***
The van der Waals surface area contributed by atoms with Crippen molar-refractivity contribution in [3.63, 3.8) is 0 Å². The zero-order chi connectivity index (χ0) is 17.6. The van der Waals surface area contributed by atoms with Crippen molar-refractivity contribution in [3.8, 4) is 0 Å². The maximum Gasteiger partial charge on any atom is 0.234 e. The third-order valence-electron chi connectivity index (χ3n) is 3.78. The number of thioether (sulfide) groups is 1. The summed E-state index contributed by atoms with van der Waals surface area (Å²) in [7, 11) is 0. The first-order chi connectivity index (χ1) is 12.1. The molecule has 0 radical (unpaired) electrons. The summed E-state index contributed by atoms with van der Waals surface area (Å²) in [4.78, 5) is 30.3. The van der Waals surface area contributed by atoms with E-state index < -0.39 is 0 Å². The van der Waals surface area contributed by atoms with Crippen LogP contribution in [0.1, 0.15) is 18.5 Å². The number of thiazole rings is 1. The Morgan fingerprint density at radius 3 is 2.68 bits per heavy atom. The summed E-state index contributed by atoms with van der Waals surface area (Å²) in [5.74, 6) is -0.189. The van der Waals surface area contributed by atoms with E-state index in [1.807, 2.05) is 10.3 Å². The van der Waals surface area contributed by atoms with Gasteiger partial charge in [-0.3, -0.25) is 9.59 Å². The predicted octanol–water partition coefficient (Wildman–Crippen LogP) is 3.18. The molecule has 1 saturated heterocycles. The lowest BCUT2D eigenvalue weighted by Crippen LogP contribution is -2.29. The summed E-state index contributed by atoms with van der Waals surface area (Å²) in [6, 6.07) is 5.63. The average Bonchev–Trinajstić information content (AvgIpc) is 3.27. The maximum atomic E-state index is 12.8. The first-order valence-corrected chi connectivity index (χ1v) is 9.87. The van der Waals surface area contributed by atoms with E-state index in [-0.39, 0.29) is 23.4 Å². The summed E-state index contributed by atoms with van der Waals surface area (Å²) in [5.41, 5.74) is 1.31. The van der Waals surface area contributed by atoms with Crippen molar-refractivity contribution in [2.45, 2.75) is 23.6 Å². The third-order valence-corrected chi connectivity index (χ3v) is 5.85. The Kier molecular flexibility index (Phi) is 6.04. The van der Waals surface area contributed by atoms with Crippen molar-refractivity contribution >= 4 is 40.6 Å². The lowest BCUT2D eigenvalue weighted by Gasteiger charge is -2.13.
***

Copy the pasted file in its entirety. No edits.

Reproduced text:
The van der Waals surface area contributed by atoms with Crippen molar-refractivity contribution in [3.63, 3.8) is 0 Å². The zero-order chi connectivity index (χ0) is 17.6. The van der Waals surface area contributed by atoms with Crippen molar-refractivity contribution in [3.8, 4) is 0 Å². The maximum Gasteiger partial charge on any atom is 0.234 e. The third-order valence-electron chi connectivity index (χ3n) is 3.78. The number of thioether (sulfide) groups is 1. The summed E-state index contributed by atoms with van der Waals surface area (Å²) in [7, 11) is 0. The first-order chi connectivity index (χ1) is 12.1. The molecule has 0 radical (unpaired) electrons. The summed E-state index contributed by atoms with van der Waals surface area (Å²) in [4.78, 5) is 30.3. The van der Waals surface area contributed by atoms with E-state index < -0.39 is 0 Å². The van der Waals surface area contributed by atoms with Crippen LogP contribution in [0.1, 0.15) is 18.5 Å². The number of thiazole rings is 1. The Morgan fingerprint density at radius 3 is 2.68 bits per heavy atom. The summed E-state index contributed by atoms with van der Waals surface area (Å²) in [5.74, 6) is -0.189. The van der Waals surface area contributed by atoms with E-state index in [1.807, 2.05) is 10.3 Å². The van der Waals surface area contributed by atoms with Gasteiger partial charge in [-0.3, -0.25) is 9.59 Å². The predicted octanol–water partition coefficient (Wildman–Crippen LogP) is 3.18. The molecule has 1 saturated heterocycles. The lowest BCUT2D eigenvalue weighted by Crippen LogP contribution is -2.29. The summed E-state index contributed by atoms with van der Waals surface area (Å²) in [6, 6.07) is 5.63. The average Bonchev–Trinajstić information content (AvgIpc) is 3.27. The maximum atomic E-state index is 12.8. The first-order valence-corrected chi connectivity index (χ1v) is 9.87. The van der Waals surface area contributed by atoms with E-state index in [-0.39, 0.29) is 23.4 Å². The summed E-state index contributed by atoms with van der Waals surface area (Å²) in [5.41, 5.74) is 1.31. The van der Waals surface area contributed by atoms with Crippen molar-refractivity contribution in [2.45, 2.75) is 23.6 Å². The third-order valence-corrected chi connectivity index (χ3v) is 5.85. The Kier molecular flexibility index (Phi) is 6.04. The van der Waals surface area contributed by atoms with Crippen molar-refractivity contribution >= 4 is 40.6 Å². The lowest BCUT2D eigenvalue weighted by Gasteiger charge is -2.13.